section of your homepage, your site would be linked and verified.
Alternatively, if you're using the Yoast WordPress SEO plugin, you can link and verify your site with it instead.
Simply go to the Yoast dashboard and click on the “Webmaster Tools” tab. Paste the code into the appropriate box. Then return to the Google Search Console dashboard and hit the “Verify” button after which you'll find the green tick icon.
Google Search Console comes with lots and lots of features. In fact, it can be overwhelming trying to get acquainted with all of these features.
So to help you get up and running fast with this tool, I'm going to walk you through some of the key things you can do with it based on some of the features this tool packs.
Google Search Console is loaded with tons of reporting tools that track and display important data about your site's SEO activities as well as a variety of visitor metrics. This is a direct insight from Google as to how the search engine sees your website.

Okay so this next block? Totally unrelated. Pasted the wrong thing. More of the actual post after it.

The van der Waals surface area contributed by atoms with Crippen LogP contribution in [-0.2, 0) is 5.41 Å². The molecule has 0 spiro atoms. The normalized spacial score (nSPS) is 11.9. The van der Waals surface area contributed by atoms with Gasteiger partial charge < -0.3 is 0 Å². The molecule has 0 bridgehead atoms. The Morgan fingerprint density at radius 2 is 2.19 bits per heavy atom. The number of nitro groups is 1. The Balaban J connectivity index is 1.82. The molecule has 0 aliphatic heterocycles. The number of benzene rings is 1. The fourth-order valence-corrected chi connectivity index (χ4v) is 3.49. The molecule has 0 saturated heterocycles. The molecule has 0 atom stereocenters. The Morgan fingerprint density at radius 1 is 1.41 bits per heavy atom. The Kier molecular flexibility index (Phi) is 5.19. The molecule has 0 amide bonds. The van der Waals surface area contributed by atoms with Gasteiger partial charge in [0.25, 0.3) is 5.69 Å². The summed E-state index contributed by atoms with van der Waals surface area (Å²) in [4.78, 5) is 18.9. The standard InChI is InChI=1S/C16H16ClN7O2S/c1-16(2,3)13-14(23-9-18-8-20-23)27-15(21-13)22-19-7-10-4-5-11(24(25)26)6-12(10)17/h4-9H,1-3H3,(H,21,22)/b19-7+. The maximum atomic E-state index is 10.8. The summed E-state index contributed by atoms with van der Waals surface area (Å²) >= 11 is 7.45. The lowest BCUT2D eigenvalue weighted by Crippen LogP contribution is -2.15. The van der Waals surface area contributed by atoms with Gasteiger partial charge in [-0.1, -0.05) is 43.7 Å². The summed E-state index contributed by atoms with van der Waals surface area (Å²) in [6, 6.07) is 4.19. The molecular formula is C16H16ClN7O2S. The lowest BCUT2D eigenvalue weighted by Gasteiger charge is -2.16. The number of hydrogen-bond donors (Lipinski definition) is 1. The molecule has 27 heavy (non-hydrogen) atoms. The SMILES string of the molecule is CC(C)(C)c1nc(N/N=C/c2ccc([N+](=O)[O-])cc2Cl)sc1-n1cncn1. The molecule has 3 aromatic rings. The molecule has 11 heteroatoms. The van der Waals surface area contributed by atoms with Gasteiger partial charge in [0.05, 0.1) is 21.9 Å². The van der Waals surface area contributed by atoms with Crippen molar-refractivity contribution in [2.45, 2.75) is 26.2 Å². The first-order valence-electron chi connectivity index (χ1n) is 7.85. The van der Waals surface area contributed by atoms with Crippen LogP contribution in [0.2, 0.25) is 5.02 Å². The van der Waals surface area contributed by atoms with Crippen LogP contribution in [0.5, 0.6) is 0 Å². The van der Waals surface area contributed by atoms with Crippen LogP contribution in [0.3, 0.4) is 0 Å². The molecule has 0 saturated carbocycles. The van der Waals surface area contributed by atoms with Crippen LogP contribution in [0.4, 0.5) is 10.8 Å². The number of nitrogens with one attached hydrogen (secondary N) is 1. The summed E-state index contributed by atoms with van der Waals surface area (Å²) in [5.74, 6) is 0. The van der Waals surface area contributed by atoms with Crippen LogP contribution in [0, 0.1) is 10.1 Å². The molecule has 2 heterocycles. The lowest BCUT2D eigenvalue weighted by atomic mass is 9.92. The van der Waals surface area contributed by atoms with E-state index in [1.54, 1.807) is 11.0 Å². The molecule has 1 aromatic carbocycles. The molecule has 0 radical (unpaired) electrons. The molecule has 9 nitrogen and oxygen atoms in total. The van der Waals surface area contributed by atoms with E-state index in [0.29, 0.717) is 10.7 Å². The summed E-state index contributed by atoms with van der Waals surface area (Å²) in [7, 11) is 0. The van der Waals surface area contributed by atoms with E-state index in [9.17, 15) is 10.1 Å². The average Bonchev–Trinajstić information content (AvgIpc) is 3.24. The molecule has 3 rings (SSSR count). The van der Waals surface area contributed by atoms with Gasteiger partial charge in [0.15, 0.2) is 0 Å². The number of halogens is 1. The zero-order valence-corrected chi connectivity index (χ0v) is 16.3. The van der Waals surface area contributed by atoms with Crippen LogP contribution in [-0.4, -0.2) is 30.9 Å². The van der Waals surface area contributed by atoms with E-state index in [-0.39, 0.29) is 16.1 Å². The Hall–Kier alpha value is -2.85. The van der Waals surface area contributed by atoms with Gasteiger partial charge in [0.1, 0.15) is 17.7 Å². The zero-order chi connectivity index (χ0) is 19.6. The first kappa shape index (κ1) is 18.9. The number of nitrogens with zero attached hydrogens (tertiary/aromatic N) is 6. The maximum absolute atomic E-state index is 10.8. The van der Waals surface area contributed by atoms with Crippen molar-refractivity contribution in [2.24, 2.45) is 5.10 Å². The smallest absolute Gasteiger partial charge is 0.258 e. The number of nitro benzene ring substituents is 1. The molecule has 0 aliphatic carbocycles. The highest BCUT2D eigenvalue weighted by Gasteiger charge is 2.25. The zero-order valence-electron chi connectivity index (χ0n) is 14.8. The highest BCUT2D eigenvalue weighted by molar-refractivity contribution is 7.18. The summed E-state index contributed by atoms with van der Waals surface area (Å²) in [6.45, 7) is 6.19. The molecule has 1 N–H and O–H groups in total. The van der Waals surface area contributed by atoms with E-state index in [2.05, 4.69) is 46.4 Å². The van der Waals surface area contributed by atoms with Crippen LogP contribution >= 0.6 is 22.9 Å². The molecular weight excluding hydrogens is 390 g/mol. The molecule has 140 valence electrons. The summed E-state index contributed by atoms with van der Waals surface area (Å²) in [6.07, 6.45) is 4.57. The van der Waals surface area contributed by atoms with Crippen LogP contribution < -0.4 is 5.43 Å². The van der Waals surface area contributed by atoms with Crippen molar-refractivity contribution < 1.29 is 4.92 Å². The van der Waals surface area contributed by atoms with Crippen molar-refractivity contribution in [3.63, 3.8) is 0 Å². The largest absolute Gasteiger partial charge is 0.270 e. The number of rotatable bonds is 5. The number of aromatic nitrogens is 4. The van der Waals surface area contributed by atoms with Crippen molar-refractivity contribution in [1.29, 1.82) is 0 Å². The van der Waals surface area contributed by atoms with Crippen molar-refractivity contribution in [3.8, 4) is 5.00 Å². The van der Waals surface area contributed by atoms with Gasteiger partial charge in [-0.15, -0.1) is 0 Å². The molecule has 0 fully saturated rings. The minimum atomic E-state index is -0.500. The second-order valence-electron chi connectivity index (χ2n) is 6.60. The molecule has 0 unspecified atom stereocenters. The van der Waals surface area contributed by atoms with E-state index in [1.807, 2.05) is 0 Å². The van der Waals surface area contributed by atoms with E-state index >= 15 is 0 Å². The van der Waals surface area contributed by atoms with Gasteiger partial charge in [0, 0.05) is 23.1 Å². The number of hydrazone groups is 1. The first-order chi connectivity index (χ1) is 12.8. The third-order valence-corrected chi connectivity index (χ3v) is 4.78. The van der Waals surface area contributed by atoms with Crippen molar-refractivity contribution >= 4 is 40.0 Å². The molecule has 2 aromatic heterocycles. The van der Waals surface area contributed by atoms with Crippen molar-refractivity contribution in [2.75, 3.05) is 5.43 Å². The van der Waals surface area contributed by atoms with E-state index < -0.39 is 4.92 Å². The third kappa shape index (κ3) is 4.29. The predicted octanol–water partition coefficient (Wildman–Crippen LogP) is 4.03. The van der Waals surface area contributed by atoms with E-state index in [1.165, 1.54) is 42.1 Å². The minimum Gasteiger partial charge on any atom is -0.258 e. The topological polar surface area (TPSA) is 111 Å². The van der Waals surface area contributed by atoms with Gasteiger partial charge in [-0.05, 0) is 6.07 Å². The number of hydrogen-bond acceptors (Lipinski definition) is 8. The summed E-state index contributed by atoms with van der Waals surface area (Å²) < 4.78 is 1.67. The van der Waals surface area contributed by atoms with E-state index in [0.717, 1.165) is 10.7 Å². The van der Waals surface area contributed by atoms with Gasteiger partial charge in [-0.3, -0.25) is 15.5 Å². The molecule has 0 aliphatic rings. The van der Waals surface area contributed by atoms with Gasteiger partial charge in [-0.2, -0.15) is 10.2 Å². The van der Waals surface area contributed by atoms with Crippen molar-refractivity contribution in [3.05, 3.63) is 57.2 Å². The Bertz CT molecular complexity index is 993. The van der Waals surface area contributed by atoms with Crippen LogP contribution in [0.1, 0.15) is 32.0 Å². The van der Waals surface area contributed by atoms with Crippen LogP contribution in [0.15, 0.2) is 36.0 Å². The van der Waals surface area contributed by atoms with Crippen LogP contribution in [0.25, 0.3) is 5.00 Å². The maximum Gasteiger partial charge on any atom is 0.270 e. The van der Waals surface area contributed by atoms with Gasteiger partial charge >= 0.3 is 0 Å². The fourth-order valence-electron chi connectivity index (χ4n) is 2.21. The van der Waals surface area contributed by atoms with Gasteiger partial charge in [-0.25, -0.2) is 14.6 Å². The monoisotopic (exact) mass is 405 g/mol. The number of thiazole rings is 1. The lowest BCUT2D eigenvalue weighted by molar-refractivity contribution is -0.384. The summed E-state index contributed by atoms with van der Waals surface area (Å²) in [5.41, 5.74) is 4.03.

One area where you can find this sort of report is the Search Analytics section, which provides a comprehensive range of key insights into your website’s search performance on Google.
Search Console regularly checks your website for existing and potential errors such as broken links, dead pages, duplicate content, and several other non-friendly SEO issues.
It is in the Search Console that you will be receiving messages directly from Google regarding any issues with, or actions taken against, your website. This could be an attack on your site, a malware warning, a manual penalty for bad SEO practices or other technical notices which the search engine wants you to know.
Additionally, you can set up Search Console to send you email alerts when Google identifies issues on your site. With this, you get to see which URLs are affected by these issues and tell Google when you’ve fixed them.
Where else would you rather turn to for the exact keywords searchers use in finding your site than Google itself?